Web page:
No chef judges another against Escoffier all the time. We're much kinder in our use of a sliding scale: We still judge on a bell curve, but with great caution. That cook you want to call a hack today might just teach you something tomorrow.
Add the brandy, the sauce is percolating . . . tip, burst of flame, cook off alcohol, plate, start another . . . shit, I ran out of sauté pans. I bark, making my way down the line with a hot pan, "Behind! Chaud! Chaud!" announcing my way to the dish area. Hours later, in dry storage ferreting out a jar of brined peppercorns, I hear cooks chattering and laughing. They can’t see me for the u-shaped alcove, but I can hear them clearly, “Can you believe she says 'Show' every time she walks down the line. Show us what, what a bitch she is? What the hell is PPX? I’m not saying it.” I popped out, gave them the stink eye, and went back to my station. I ranted with perfect retorts in my head. Personne. Particulierement. Extraordinaire. The language of the kitchen is French, I wasn’t saying “show” I was saying “hot” in French because that's how I was trained. And for that matter, VIP is tacky, VIP is for nightclubs and travel perks, not fine dining.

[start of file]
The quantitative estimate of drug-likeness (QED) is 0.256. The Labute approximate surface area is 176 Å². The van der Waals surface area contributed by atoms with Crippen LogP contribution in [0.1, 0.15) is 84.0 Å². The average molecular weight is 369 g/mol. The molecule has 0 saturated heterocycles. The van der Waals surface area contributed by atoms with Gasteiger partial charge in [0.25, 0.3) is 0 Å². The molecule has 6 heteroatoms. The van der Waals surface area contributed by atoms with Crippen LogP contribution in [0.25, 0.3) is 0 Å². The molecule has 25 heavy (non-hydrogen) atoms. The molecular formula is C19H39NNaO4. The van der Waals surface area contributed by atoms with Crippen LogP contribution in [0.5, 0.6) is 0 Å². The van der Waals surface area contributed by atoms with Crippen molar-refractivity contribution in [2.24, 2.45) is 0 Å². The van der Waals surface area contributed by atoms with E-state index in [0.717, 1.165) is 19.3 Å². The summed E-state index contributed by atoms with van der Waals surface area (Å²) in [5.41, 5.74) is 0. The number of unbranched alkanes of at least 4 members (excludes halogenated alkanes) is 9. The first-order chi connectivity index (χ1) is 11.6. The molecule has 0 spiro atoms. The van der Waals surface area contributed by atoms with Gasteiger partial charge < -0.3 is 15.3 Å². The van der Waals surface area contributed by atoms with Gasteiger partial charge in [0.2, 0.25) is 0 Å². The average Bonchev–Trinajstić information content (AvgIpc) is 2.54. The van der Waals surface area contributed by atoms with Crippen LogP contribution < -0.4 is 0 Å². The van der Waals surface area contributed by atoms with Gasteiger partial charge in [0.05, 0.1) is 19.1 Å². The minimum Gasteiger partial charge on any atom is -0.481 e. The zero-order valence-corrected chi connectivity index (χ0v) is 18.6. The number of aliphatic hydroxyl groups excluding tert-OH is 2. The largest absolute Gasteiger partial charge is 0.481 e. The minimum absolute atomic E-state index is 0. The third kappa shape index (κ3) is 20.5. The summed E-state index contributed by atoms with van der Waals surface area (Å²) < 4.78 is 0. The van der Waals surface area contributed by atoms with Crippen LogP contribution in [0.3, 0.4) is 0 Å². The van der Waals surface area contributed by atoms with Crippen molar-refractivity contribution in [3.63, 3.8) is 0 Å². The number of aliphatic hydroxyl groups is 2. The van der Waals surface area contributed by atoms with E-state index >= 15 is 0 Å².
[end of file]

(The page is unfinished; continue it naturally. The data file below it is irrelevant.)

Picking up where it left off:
The worst part was that they didn’t say it to my face; I had never had that happen before in a kitchen. I was used to people directly telling me what they thought, for everyone else to hear and chime in. A ritual hazing (semi-joking, semi-serious) but it’s how I knew I was in the tribe. I had no tribe here Minnesota. I was outside looking in on a culture chasm that was too far to bridge. It was war, I was right, and they could all kiss my Heinz 57 hiney. White, passive aggressive, corny farm boys that came in two flavors: German or Nordic. I was too loud, too weird, too opinionated, too crazy, too everything. I was in upside down world, surely they could see how Minnesota ranked on the global culinary map and this frozen glacier deserved a little ribbing. They did not find my ways endearing and over the past decade Minnesota and I have come to a better understanding and we have both changed enough to make it work.
Was the Heartland review serious?
I like the man’s food, enjoy his blog, but don’t always agree with him, that’s why I read it. I really thought his review was legit. He states it was a sardonic device, a catalyst for honest conversation. I didn’t get the joke, but then again some sub-licenses are wasted on me. Moreover, I do appreciate the brass tacks it takes to tell your own truth, out loud, and attaching your name to it.
“It is not the critic who counts; not the man who points out how the strong man stumbles, or where the doer of deeds could have done them better. The credit belongs to the man who is actually in the arena, whose face is marred by dust and sweat and blood, who strives valiantly . . . Who at the best knows in the end the triumph of high achievement and who at the worst, if he fails, at least he fails while daring greatly. So that his place shall never be with those cold and timid souls who know neither victory nor defeat.” -- Theodore Roosevelt